An interesting article recently appeared on the blog of the Europeana Space Photography Pilot, led by prof. Fred Truyen of KU Leuven. The article is derived from a very lively and high-profile speech delivered by prof. Truyen during the Photoconsortium seminar “Virtual Museums and Photographic Heritage” (Pisa, 4th May 2016).
The article talks about the power and the role of photography in representing or witnessing the reality, and the implication on which it is possible to leverage when using photography in virtual museums. As explained in the article,
“Virtual museums as we know them today are interactive websites that allow visitors to navigate, walk through and view objects from different angles, often in 3D – a feature frequently used for archaeological sites. In the best cases, they also offer a social dimension, where personal experiences can be shared.”
Digitized early photographic images have the ability to bring historical realities close beyond expectation. Somehow, they manage to render the past more tangible, more credible and imaginable than it could ever be, perceived from a dusty photo album or a glass plate. Most of all, photography enhanced by digital technologies is able to support heightened user engagement and identification, which are key elements of the museal experience. Digitized images not only offer a totally different view on photographic heritage, but also fundamentally change the experience of the past they represent.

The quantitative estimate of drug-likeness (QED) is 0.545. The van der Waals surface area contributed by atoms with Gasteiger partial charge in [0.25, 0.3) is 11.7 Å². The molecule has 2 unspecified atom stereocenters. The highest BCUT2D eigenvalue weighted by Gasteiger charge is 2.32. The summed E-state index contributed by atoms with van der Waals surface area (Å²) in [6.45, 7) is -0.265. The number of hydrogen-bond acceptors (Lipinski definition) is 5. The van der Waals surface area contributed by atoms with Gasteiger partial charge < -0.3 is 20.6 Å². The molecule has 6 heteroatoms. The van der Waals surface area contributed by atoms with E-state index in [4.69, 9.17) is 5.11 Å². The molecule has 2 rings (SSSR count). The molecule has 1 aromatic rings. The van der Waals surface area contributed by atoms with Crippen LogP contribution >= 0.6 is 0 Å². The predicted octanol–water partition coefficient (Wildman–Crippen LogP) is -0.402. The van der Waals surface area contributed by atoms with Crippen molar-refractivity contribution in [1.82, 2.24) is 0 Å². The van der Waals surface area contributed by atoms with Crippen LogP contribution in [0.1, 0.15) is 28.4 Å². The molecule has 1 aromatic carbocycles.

Talking about mirrors, frames, trompe l’oeil, impressionism and pixeling, the article is a journey of uncommon reflections around photography and digitized photography, suggesting a wealth of creative possibilities for the use of this medium in virtual museums, also providing current examples of state-of-the-art ways of creating, remixing and playing with virtual museums.
“Going back to our virtual museums, the opportunity that they offer lies in the possibility to mix the typical 3D spaces and navigation, with the archetypical photographic elements of scale, framing and distance, and with the richness of the light as it is captured: the reflectance, the illusion and the scattering of the light on the texture.”
Full article by Fred Truyen and Clarissa Colangelo (KU Leuven) is available HERE.